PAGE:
DT 27737

Daily Telegraph Cryptic No 27737

A full review by gnomethang

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BD Rating – Difficulty **Enjoyment ***

This puzzle was published on Saturday, 28th February 2015

Morning All!. There were a few good misdirections in the surface readings of these clues. Overall an enjoyable solve.

Please leave a comment telling us what you thought. You can also add your assessment by selecting from one to five stars at the bottom of the post.

Across

1a           Extra lavish meal is customary (10)
WIDESPREAD – A WIDE (an extra run in cricket) followed by SPREAD for a lavish meal last witnessed by the Famous Five.

6a           Fight Pole (4)
SPAR – Two definitions – one generally on a boat and the other in a boxing ring.

9a           Good-looking girl fit to seduce the Italian with scanty clothing (10)
DISHABILLE – A DISH (an ancient term for a good looking girl) with IL (The masculine definite article for THE in Spanish) inside ABLE (or fit) – DISH AB (IL) LE.

10a         Song beginning missed by girl in West Side Story (4)
ARIA – (m)ARIA! I’ve just met a goil called (m)ARIA!!

12a         In Berlin Germans hang around (6)
LINGER – The hidden word is IN (contained in) berLIN GERmans.

13a         Somehow liaises engaging good Spanish singer (8)
IGLESIAS – Take your pick – Julio or his boy. It is an anagram (somehow) of LIASES with G for good being inserted (or engaged).

15a         Some Christians surreally portrayed by artist in rain (12)
TRINITARIANS – An anagram (surreally portrayed by) of ARTIST IN RAIN. Includes the Catholic faith.

18a         Round of applause for every managing body giving signal for action (12)
CLAPPERBOARD – A charade of CLAP (round of applause) then PER (for every) and finally a managing BOARD of Directors.

21a         Those hearing poet keeping one in church (8)
AUDIENCE – Keep I for one inside AUDEN (W.H. the poet) and then add CE for the Church of England. AUD (I) EN +CE.

22a         Book regularly produced answer in reverse (6)
ANNUAL – Place A for Answer inside ANNUL or reverse.

24a         Bill the schoolmaster (4)
BEAK – Two definitions. The first I was aware of as a quacking thang’s bill but the second I had only heard of as a Judge not a Headmaster,

25a         Desired win, fired missile (10)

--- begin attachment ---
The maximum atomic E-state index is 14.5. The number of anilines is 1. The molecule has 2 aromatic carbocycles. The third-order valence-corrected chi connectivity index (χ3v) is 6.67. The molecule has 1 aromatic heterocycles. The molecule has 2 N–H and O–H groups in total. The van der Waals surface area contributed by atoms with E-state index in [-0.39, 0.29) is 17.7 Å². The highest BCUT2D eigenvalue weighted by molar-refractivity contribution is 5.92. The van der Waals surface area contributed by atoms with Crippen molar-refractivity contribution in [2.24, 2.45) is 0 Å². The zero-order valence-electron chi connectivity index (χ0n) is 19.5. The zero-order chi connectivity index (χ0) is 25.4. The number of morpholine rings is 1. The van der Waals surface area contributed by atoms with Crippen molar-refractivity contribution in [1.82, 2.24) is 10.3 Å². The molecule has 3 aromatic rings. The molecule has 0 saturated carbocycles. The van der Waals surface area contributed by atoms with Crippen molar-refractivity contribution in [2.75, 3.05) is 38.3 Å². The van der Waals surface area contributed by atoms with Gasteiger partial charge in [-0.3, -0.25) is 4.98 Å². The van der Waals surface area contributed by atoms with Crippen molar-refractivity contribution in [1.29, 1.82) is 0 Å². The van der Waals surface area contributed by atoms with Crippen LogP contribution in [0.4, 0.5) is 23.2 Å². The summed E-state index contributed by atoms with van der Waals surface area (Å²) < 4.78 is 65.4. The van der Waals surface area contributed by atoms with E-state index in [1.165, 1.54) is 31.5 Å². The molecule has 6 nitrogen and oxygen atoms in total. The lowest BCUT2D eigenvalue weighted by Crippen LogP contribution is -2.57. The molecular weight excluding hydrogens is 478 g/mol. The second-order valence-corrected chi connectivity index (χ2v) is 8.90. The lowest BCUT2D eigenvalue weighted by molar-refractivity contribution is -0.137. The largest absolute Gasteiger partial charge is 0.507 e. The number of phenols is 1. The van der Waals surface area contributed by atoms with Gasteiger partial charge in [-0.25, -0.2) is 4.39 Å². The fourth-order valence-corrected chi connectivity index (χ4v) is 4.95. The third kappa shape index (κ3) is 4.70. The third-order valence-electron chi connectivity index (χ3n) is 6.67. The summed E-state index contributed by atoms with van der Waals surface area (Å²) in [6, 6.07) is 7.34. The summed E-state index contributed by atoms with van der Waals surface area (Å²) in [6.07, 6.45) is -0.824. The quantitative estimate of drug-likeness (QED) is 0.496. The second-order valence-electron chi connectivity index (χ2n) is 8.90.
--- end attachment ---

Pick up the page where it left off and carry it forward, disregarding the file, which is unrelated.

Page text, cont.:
SIDEWINDER – An anagram (fired) of DESIRED WIN.

26a         Yet later in the day (4)
EVEN – The first definition is a synonym for even (yet/even so) and the second cryptic def is an archaic word for EVEN(song) or EVEN(tide) or EVEN EVEN(ing)!.

27a         At home son meets pressure, causing rebellion (10)
INSURGENCY – A charade of IN (at home), S for Son and then URGENCY for pressure.

Down

1d           Silly walk makes wife go off (6)
WADDLE – W for Wife and ADDLE for go off/rot.

2d           Request to confess providing drugs (6)
DOSING – When split as DO SING this is a request to confess/sing like a canary.

3d           Farmer has accident under blade of plough (12)
SHARECROPPER – Place a cropper (accident, to come a) under the SHARE or blade of a plough. Very nice surface reading that tells a gruesome story!

4d           Bar bird (4)
RAIL – Two definitions that have been sen a few times in crosswords!.

5d           Charge a liberal group of diplomats (10)
ALLEGATION – A and L for Liberal followed by a LEGATION or a mission of diplomats.

7d           Guerrilla fighter aspirant to revolt (8)
PARTISAN – An anagram, indicated by to revolt, of ASPIRANT.

8d           Judge again makes notes about fools (8)
REASSESS – The plural of the second note in the tonic sol-fa scale – RES – around the outside/about ASSES for fools.

11d         Try becoming popular on social media — it’s agonising (5-7)
HEART RENDING – A charade of HEAR (try in court) and TRENDING (becoming popular on e.g. Twitter.

14d         Breaking resistance getting into trendy group (10)
INFRACTION – Place R for Resistance inside IN for trendy and FACTION for group.

16d         One of S Coe’s rivals breathed heavily not finishing disorderly race (8)
SCRAMBLE – One of S(eb) Coe’s rivals was S(teve) CRAM. Add BLE(w) – all but the last of breathed heavily.

17d         Person died — search thoroughly for poisonous plant (8)
MANDRAKE – A charade of MAN (person), D for Died and then RAKE or search.

19d         One’s carried part of song (6)
BURDEN – Two definitions. The first is the obvious one but the second is also ‘The part of a song repeated at the start of every stanza, a refrain’ according to Chambers.

20d         Sudden gust in full pelt round lake (6)
FLURRY – Place FURRY (in full pelt/fur) around L for Lake. Nice misdirection.

23d         Boyfriend‘s spoken of Cockney area (4)
BEAU – A homophone (spoken) of the BOW area of that London.

Thanks to the setter – I’ll see you all in a couple of weeks.

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3 Comments

  1. gazza
    Posted March 8, 2015 at 12:59 pm | Permalink

    Pretty straightforward, though I didn’t know the poisonous plant. Thanks to Mr Ron and Gnomethang for the review. I do remember Billy Bunter being ‘up before the beak’.

  2. Roo
    Posted May 8, 2015 at 6:43 pm | Permalink

    I found this one particularly difficult, it required a lot of general knowledge beyond the ability to solve clues. S Coe’s rival for example, Burden for part of a song, Beak for schoolmaster.

    • gazza
      Posted May 8, 2015 at 7:32 pm | Permalink

      Welcome to the blog, Roo.